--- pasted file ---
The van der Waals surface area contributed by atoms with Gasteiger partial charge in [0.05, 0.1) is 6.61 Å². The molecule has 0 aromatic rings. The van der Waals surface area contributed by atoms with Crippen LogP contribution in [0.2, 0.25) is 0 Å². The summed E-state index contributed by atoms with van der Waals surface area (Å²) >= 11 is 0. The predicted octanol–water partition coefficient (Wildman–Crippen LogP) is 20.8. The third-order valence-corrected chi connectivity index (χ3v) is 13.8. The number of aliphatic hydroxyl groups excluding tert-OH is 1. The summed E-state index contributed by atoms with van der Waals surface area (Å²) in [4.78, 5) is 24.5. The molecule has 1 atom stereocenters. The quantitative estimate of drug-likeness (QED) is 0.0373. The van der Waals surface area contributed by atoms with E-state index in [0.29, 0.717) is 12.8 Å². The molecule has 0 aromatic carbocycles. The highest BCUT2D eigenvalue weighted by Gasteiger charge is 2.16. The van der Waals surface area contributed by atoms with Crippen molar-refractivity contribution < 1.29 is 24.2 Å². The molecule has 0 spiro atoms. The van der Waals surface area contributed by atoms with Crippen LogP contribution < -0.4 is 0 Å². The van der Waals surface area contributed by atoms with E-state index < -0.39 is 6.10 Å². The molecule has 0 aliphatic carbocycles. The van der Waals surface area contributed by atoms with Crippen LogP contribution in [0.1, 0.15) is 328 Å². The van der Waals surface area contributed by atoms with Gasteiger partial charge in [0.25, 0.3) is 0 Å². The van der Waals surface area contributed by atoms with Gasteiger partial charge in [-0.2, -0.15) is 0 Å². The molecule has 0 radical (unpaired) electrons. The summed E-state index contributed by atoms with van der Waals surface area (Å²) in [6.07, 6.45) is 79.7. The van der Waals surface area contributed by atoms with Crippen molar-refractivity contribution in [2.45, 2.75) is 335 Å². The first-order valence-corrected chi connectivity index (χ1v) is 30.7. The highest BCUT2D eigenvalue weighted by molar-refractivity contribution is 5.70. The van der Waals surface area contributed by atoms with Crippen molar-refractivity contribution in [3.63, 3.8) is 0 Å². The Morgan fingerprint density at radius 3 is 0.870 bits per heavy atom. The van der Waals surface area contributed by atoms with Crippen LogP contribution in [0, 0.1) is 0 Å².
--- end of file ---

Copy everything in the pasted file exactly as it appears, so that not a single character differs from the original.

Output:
The van der Waals surface area contributed by atoms with Gasteiger partial charge in [0.05, 0.1) is 6.61 Å². The molecule has 0 aromatic rings. The van der Waals surface area contributed by atoms with Crippen LogP contribution in [0.2, 0.25) is 0 Å². The summed E-state index contributed by atoms with van der Waals surface area (Å²) >= 11 is 0. The predicted octanol–water partition coefficient (Wildman–Crippen LogP) is 20.8. The third-order valence-corrected chi connectivity index (χ3v) is 13.8. The number of aliphatic hydroxyl groups excluding tert-OH is 1. The summed E-state index contributed by atoms with van der Waals surface area (Å²) in [4.78, 5) is 24.5. The molecule has 1 atom stereocenters. The quantitative estimate of drug-likeness (QED) is 0.0373. The van der Waals surface area contributed by atoms with E-state index in [0.29, 0.717) is 12.8 Å². The molecule has 0 aromatic carbocycles. The highest BCUT2D eigenvalue weighted by Gasteiger charge is 2.16. The van der Waals surface area contributed by atoms with Crippen molar-refractivity contribution < 1.29 is 24.2 Å². The molecule has 0 spiro atoms. The van der Waals surface area contributed by atoms with Crippen LogP contribution < -0.4 is 0 Å². The van der Waals surface area contributed by atoms with E-state index < -0.39 is 6.10 Å². The molecule has 0 aliphatic carbocycles. The van der Waals surface area contributed by atoms with Crippen LogP contribution in [0.1, 0.15) is 328 Å². The van der Waals surface area contributed by atoms with Gasteiger partial charge in [0.25, 0.3) is 0 Å². The van der Waals surface area contributed by atoms with Gasteiger partial charge in [-0.2, -0.15) is 0 Å². The molecule has 0 radical (unpaired) electrons. The summed E-state index contributed by atoms with van der Waals surface area (Å²) in [6.07, 6.45) is 79.7. The van der Waals surface area contributed by atoms with Crippen molar-refractivity contribution in [2.45, 2.75) is 335 Å². The first-order valence-corrected chi connectivity index (χ1v) is 30.7. The highest BCUT2D eigenvalue weighted by molar-refractivity contribution is 5.70. The van der Waals surface area contributed by atoms with Crippen molar-refractivity contribution in [3.63, 3.8) is 0 Å². The Morgan fingerprint density at radius 3 is 0.870 bits per heavy atom. The van der Waals surface area contributed by atoms with Crippen LogP contribution in [0, 0.1) is 0 Å².